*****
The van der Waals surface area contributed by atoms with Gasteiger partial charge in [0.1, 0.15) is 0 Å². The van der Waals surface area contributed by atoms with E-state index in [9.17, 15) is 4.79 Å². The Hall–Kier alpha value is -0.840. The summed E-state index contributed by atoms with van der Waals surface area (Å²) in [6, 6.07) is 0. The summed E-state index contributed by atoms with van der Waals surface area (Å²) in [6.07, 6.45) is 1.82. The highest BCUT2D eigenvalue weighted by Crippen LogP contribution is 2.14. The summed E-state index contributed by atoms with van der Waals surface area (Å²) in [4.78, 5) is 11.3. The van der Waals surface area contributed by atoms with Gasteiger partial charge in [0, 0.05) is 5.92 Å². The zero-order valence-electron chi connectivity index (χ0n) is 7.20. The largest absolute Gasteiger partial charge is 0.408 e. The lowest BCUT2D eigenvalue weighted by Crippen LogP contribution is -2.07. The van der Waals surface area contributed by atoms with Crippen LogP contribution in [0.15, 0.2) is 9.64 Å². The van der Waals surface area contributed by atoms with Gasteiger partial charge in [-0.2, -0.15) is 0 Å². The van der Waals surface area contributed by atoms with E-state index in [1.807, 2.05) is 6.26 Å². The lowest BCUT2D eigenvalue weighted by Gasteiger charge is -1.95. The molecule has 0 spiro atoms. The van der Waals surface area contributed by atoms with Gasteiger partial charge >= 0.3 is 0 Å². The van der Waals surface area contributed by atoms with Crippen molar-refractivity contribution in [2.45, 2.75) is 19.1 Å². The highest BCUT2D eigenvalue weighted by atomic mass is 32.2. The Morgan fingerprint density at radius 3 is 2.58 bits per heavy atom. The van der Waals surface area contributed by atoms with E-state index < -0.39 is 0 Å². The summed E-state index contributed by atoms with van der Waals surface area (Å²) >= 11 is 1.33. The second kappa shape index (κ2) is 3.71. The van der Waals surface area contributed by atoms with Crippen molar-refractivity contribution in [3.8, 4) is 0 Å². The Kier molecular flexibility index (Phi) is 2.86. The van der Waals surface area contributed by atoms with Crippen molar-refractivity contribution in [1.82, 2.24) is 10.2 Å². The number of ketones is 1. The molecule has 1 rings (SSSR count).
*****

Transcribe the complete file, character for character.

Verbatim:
The van der Waals surface area contributed by atoms with Gasteiger partial charge in [0.1, 0.15) is 0 Å². The van der Waals surface area contributed by atoms with E-state index in [9.17, 15) is 4.79 Å². The Hall–Kier alpha value is -0.840. The summed E-state index contributed by atoms with van der Waals surface area (Å²) in [6, 6.07) is 0. The summed E-state index contributed by atoms with van der Waals surface area (Å²) in [6.07, 6.45) is 1.82. The highest BCUT2D eigenvalue weighted by Crippen LogP contribution is 2.14. The summed E-state index contributed by atoms with van der Waals surface area (Å²) in [4.78, 5) is 11.3. The van der Waals surface area contributed by atoms with Gasteiger partial charge in [0, 0.05) is 5.92 Å². The zero-order valence-electron chi connectivity index (χ0n) is 7.20. The largest absolute Gasteiger partial charge is 0.408 e. The lowest BCUT2D eigenvalue weighted by Crippen LogP contribution is -2.07. The van der Waals surface area contributed by atoms with Crippen LogP contribution in [0.15, 0.2) is 9.64 Å². The van der Waals surface area contributed by atoms with Gasteiger partial charge in [-0.2, -0.15) is 0 Å². The van der Waals surface area contributed by atoms with E-state index in [1.807, 2.05) is 6.26 Å². The lowest BCUT2D eigenvalue weighted by Gasteiger charge is -1.95. The molecule has 0 spiro atoms. The van der Waals surface area contributed by atoms with Gasteiger partial charge >= 0.3 is 0 Å². The van der Waals surface area contributed by atoms with Crippen molar-refractivity contribution in [2.45, 2.75) is 19.1 Å². The highest BCUT2D eigenvalue weighted by atomic mass is 32.2. The Morgan fingerprint density at radius 3 is 2.58 bits per heavy atom. The van der Waals surface area contributed by atoms with E-state index < -0.39 is 0 Å². The summed E-state index contributed by atoms with van der Waals surface area (Å²) >= 11 is 1.33. The second kappa shape index (κ2) is 3.71. The van der Waals surface area contributed by atoms with Crippen molar-refractivity contribution in [3.8, 4) is 0 Å². The Kier molecular flexibility index (Phi) is 2.86. The van der Waals surface area contributed by atoms with Crippen molar-refractivity contribution in [1.82, 2.24) is 10.2 Å². The number of ketones is 1. The molecule has 1 rings (SSSR count).